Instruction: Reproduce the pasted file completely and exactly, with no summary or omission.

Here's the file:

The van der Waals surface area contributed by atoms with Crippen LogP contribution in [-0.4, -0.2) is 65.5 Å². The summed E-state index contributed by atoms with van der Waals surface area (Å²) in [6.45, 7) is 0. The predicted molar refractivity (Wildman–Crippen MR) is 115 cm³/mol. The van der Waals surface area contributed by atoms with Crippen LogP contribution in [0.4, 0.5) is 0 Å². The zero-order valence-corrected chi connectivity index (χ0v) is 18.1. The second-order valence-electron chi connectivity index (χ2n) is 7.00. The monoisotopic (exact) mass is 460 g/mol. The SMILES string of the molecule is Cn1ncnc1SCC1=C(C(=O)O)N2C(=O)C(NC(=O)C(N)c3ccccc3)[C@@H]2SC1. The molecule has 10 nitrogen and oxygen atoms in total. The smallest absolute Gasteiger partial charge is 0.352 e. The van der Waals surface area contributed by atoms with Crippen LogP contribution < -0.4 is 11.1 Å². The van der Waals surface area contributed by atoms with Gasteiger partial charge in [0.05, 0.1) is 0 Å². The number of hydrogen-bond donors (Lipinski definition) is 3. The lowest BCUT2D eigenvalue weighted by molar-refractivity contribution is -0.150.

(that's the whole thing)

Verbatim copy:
The van der Waals surface area contributed by atoms with Crippen LogP contribution in [-0.4, -0.2) is 65.5 Å². The summed E-state index contributed by atoms with van der Waals surface area (Å²) in [6.45, 7) is 0. The predicted molar refractivity (Wildman–Crippen MR) is 115 cm³/mol. The van der Waals surface area contributed by atoms with Crippen LogP contribution in [0.4, 0.5) is 0 Å². The zero-order valence-corrected chi connectivity index (χ0v) is 18.1. The second-order valence-electron chi connectivity index (χ2n) is 7.00. The monoisotopic (exact) mass is 460 g/mol. The SMILES string of the molecule is Cn1ncnc1SCC1=C(C(=O)O)N2C(=O)C(NC(=O)C(N)c3ccccc3)[C@@H]2SC1. The molecule has 10 nitrogen and oxygen atoms in total. The smallest absolute Gasteiger partial charge is 0.352 e. The van der Waals surface area contributed by atoms with Crippen LogP contribution < -0.4 is 11.1 Å². The van der Waals surface area contributed by atoms with Gasteiger partial charge in [0.05, 0.1) is 0 Å². The number of hydrogen-bond donors (Lipinski definition) is 3. The lowest BCUT2D eigenvalue weighted by molar-refractivity contribution is -0.150.